assist the parties in defining the issues in dispute;
help the discussion to stay on track;
enable the parties to identify and communicate their interest clearly; and
assist the parties in developing a range of creative solutions.
 
What is the role of the lawyer?
Lawyers may attend a mediation if all parties are in agreement.
 
Lawyers assist with the following:
educating their clients;
developing negotiation strategies;
encouraging their clients to speak persuasively to ensure that there is a thorough understanding of the circumstances of all parties;
developing a range of creative solutions to meet the parties interests;
assisting to evaluate the most attractive options; and
ensuring that solutions reached are workable and practical.
 
What are the roles of the parties?
The mediator controls the process, while the parties control the results. The mediator will assist the parties in defining the issues in dispute. The parties determine what issues need to be addressed. The parties do most of the talking during the mediation. After having the opportunity to thoroughly discuss each of the issues, parties will be able to develop an understanding of their common and separate interests. Any decisions will be made voluntarily by the parties themselves.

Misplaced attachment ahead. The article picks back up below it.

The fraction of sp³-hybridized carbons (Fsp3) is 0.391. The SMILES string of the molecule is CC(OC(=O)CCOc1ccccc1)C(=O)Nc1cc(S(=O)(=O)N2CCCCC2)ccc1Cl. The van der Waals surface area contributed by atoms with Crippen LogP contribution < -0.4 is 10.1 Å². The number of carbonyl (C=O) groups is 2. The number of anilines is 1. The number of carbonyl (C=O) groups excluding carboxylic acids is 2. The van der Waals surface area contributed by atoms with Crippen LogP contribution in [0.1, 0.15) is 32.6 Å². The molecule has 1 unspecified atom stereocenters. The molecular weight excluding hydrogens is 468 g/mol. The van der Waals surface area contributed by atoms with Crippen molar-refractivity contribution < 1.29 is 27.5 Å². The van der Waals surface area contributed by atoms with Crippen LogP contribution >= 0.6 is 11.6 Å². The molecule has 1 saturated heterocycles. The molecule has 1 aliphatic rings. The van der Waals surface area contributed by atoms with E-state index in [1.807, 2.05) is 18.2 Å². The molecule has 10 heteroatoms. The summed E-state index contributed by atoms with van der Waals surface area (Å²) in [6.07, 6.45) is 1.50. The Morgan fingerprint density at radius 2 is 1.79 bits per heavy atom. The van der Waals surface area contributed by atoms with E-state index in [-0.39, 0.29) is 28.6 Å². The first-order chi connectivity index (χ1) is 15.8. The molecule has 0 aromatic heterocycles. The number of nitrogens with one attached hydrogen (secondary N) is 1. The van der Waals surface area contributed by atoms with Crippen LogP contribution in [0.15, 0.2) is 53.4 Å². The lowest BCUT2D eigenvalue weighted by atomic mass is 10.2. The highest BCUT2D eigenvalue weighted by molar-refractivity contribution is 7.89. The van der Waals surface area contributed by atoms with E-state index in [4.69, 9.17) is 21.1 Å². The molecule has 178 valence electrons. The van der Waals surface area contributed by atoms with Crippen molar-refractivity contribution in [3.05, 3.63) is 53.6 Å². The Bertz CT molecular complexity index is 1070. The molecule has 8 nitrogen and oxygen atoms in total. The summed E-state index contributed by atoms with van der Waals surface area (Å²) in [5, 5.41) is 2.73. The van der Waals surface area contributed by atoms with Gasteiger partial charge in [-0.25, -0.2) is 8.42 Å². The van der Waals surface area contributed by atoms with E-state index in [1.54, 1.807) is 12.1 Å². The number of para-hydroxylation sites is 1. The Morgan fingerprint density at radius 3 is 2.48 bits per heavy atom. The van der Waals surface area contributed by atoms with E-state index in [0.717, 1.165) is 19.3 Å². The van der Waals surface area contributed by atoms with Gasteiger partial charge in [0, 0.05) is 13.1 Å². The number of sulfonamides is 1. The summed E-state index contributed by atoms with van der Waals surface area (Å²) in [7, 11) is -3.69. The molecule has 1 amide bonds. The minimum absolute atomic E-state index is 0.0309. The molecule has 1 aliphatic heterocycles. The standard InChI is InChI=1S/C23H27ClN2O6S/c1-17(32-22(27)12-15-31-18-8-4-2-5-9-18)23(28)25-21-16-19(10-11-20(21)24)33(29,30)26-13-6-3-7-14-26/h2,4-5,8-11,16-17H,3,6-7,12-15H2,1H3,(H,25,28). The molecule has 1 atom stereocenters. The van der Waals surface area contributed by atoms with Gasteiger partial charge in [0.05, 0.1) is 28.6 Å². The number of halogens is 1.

What are the benefits of Mediation?
Mediation offers parties the following benefits:
A reduction in the time and financial costs of the traditional litigation process by resolving some or all of the dispute;
A reduction in the stress that can result from ongoing conflict;
A greater understanding of the dispute;
Maintenance of business and personal relationships; and
The creation of a high quality positive outcome.